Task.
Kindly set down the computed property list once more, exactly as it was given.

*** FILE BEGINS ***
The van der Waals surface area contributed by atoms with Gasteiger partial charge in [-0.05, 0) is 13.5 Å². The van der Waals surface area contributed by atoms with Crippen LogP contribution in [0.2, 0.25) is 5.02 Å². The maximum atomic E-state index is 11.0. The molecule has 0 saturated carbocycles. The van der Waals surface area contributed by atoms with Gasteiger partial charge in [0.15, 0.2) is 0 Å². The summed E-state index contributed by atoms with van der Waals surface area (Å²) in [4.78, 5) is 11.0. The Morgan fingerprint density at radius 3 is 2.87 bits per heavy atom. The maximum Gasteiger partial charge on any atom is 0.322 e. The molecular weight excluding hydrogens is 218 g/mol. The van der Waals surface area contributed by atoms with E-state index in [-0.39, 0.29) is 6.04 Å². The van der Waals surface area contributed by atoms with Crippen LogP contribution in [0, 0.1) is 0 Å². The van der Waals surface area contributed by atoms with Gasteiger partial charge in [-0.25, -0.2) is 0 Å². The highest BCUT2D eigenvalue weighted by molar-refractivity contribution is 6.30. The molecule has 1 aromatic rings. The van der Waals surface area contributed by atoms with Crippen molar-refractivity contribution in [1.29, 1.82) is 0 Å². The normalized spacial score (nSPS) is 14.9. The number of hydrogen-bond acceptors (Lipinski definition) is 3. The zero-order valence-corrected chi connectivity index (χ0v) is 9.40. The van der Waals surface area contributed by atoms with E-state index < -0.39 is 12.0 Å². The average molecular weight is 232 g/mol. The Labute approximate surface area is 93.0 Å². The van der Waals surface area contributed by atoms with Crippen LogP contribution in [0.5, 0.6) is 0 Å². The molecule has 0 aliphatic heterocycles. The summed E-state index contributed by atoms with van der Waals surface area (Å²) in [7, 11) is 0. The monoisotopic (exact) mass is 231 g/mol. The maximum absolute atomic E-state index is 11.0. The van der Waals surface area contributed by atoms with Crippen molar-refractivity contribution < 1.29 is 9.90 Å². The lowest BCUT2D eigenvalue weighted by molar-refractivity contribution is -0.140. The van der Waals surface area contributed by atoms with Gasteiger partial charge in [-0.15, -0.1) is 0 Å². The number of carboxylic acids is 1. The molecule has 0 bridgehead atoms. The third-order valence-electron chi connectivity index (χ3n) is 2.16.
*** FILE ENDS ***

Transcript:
The van der Waals surface area contributed by atoms with Gasteiger partial charge in [-0.05, 0) is 13.5 Å². The van der Waals surface area contributed by atoms with Crippen LogP contribution in [0.2, 0.25) is 5.02 Å². The maximum atomic E-state index is 11.0. The molecule has 0 saturated carbocycles. The van der Waals surface area contributed by atoms with Gasteiger partial charge in [0.15, 0.2) is 0 Å². The summed E-state index contributed by atoms with van der Waals surface area (Å²) in [4.78, 5) is 11.0. The Morgan fingerprint density at radius 3 is 2.87 bits per heavy atom. The maximum Gasteiger partial charge on any atom is 0.322 e. The molecular weight excluding hydrogens is 218 g/mol. The van der Waals surface area contributed by atoms with E-state index in [-0.39, 0.29) is 6.04 Å². The van der Waals surface area contributed by atoms with Crippen LogP contribution in [0, 0.1) is 0 Å². The van der Waals surface area contributed by atoms with Gasteiger partial charge in [-0.25, -0.2) is 0 Å². The highest BCUT2D eigenvalue weighted by molar-refractivity contribution is 6.30. The molecule has 1 aromatic rings. The van der Waals surface area contributed by atoms with Crippen molar-refractivity contribution in [1.29, 1.82) is 0 Å². The normalized spacial score (nSPS) is 14.9. The number of hydrogen-bond acceptors (Lipinski definition) is 3. The zero-order valence-corrected chi connectivity index (χ0v) is 9.40. The van der Waals surface area contributed by atoms with E-state index < -0.39 is 12.0 Å². The average molecular weight is 232 g/mol. The Labute approximate surface area is 93.0 Å². The van der Waals surface area contributed by atoms with Crippen LogP contribution in [0.5, 0.6) is 0 Å². The molecule has 0 aliphatic heterocycles. The summed E-state index contributed by atoms with van der Waals surface area (Å²) in [7, 11) is 0. The monoisotopic (exact) mass is 231 g/mol. The maximum absolute atomic E-state index is 11.0. The van der Waals surface area contributed by atoms with Crippen molar-refractivity contribution < 1.29 is 9.90 Å². The lowest BCUT2D eigenvalue weighted by molar-refractivity contribution is -0.140. The van der Waals surface area contributed by atoms with Gasteiger partial charge in [-0.15, -0.1) is 0 Å². The number of carboxylic acids is 1. The molecule has 0 bridgehead atoms. The third-order valence-electron chi connectivity index (χ3n) is 2.16.